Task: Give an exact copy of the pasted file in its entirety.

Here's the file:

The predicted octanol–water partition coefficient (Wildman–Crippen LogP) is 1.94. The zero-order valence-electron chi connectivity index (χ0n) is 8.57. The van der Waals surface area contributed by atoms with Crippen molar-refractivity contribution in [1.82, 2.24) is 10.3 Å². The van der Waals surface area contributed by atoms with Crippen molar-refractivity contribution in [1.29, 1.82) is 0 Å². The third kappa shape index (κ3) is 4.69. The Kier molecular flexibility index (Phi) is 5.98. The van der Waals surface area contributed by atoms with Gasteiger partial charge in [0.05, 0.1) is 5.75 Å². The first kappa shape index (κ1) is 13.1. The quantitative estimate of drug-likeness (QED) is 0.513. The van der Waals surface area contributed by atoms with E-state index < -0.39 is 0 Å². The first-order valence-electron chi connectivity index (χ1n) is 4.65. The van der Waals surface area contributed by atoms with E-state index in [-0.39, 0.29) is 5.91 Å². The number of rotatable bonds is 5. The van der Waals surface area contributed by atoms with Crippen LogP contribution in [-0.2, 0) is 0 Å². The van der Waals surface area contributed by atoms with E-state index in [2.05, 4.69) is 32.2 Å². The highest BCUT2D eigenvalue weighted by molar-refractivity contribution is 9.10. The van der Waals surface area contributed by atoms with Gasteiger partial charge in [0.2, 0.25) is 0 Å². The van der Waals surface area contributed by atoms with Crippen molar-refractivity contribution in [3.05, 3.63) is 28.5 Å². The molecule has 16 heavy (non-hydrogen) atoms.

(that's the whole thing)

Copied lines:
The predicted octanol–water partition coefficient (Wildman–Crippen LogP) is 1.94. The zero-order valence-electron chi connectivity index (χ0n) is 8.57. The van der Waals surface area contributed by atoms with Crippen molar-refractivity contribution in [1.82, 2.24) is 10.3 Å². The van der Waals surface area contributed by atoms with Crippen molar-refractivity contribution in [1.29, 1.82) is 0 Å². The third kappa shape index (κ3) is 4.69. The Kier molecular flexibility index (Phi) is 5.98. The van der Waals surface area contributed by atoms with Gasteiger partial charge in [0.05, 0.1) is 5.75 Å². The first kappa shape index (κ1) is 13.1. The quantitative estimate of drug-likeness (QED) is 0.513. The van der Waals surface area contributed by atoms with E-state index < -0.39 is 0 Å². The first-order valence-electron chi connectivity index (χ1n) is 4.65. The van der Waals surface area contributed by atoms with E-state index in [-0.39, 0.29) is 5.91 Å². The number of rotatable bonds is 5. The van der Waals surface area contributed by atoms with Crippen LogP contribution in [-0.2, 0) is 0 Å². The van der Waals surface area contributed by atoms with E-state index in [2.05, 4.69) is 32.2 Å². The highest BCUT2D eigenvalue weighted by molar-refractivity contribution is 9.10. The van der Waals surface area contributed by atoms with Gasteiger partial charge in [0.2, 0.25) is 0 Å². The van der Waals surface area contributed by atoms with Crippen molar-refractivity contribution in [3.05, 3.63) is 28.5 Å². The molecule has 16 heavy (non-hydrogen) atoms.